NK designed the study and conducted the majority of the experiments on virus detection, virus culture, virus titration and whole-genome sequence analysis and wrote the manuscript. OR gave advice for the experimental design and discussion regarding mass spectrometry and analysed the mass spectrometry data. TO co-ordinated the study, gave advice and took the cell pictures. SA performed the transmission electron microscopy. AR and NT assisted in the PCR product visualisation and preparation of PCR products for nucleotide sequencing. TT performed the LC-MS/MS experiment. PL co-ordinated the study. AM and HM collected the samples. TY and PY assisted in the virus physicochemical property testing. All authors read and approved the final manuscript.

Ethics approval and consent to participate

Not applicable. The samples were defecated monkey faeces collected from grounds. No animal was contacted or harmed in this study.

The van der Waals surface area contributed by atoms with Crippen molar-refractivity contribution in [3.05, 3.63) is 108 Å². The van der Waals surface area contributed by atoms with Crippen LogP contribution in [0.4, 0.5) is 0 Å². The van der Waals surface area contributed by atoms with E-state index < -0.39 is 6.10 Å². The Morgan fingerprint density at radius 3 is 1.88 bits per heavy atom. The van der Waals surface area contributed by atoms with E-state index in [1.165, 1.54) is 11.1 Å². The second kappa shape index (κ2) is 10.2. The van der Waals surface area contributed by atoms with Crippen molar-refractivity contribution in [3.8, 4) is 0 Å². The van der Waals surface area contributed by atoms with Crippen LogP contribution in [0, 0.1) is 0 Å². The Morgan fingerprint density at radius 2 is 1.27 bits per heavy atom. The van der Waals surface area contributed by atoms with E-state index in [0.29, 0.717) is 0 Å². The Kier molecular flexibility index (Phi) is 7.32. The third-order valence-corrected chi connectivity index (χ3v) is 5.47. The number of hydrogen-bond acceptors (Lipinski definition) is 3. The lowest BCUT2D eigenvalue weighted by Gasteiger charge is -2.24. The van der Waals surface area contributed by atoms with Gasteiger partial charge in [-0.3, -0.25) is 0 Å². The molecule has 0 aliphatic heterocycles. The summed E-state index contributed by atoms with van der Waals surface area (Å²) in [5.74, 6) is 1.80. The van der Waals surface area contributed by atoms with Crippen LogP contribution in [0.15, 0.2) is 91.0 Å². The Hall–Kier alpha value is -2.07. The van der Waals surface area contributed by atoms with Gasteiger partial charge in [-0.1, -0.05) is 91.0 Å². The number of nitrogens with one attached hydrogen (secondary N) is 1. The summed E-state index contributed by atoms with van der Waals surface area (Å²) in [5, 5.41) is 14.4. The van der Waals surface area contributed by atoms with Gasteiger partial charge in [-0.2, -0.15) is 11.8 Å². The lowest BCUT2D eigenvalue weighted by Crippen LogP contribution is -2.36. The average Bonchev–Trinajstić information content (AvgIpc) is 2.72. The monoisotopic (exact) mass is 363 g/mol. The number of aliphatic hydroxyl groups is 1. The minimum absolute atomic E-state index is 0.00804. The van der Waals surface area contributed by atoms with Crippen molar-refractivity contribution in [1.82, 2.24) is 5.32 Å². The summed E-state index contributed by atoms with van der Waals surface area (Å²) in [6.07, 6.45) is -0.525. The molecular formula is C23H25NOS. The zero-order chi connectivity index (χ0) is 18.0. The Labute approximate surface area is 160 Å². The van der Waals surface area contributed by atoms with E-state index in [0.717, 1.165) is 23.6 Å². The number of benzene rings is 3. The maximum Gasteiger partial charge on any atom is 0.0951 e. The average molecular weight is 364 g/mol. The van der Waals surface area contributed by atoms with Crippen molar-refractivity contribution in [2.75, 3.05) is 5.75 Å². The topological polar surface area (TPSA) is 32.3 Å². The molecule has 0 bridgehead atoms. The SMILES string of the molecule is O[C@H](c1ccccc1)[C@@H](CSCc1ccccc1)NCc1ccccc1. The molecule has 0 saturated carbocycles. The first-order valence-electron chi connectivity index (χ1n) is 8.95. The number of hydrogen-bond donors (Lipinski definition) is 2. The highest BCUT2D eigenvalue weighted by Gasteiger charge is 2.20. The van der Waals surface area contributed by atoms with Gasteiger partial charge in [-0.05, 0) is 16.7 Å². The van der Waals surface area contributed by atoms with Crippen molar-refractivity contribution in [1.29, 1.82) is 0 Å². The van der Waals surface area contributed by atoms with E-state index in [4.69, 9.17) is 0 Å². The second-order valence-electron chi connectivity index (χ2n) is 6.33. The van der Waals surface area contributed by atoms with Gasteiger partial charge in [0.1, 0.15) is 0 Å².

Consent for publication

Not applicable.

Competing interests

The authors declare that they have no competing interests.

Publisher’s Note

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Authors’ Affiliations

(1)
Department of Microbiology and Immunology, Faculty of Tropical Medicine, Mahidol University, 420/6 Ratchawithi Road, Ratchathewi, Bangkok, 10400, Thailand
(2)
Department of Molecular Tropical Medicine and Genetics, Faculty of Tropical Medicine, Mahidol University, 420/6 Ratchawithi Road, Ratchathewi, Bangkok, 10400, Thailand
(3)
Department of Veterinary Sciences, Faculty of Agriculture, University of Miyazaki, Gakuen-kibanadai-nishi-1-1, Miyazaki 889-2192, Japan
(4)
Mahidol-Osaka Center for Infectious Diseases (MOCID), Research Institute for Microbial Diseases, Osaka University, 3-1 Yamadaoka, Suita, Osaka 565-0871, Japan
(5)
Department of Tropical Pathology, Faculty of Tropical Medicine, Mahidol University, 420/6 Ratchawithi Road, Ratchathewi, Bangkok, 10400, Thailand
(6)
Department of Protozoology, Faculty of Tropical Medicine, Mahidol University, 420/6 Ratchawithi Road, Ratchathewi, Bangkok, 10400, Thailand

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Copyright

© The Author(s). 2018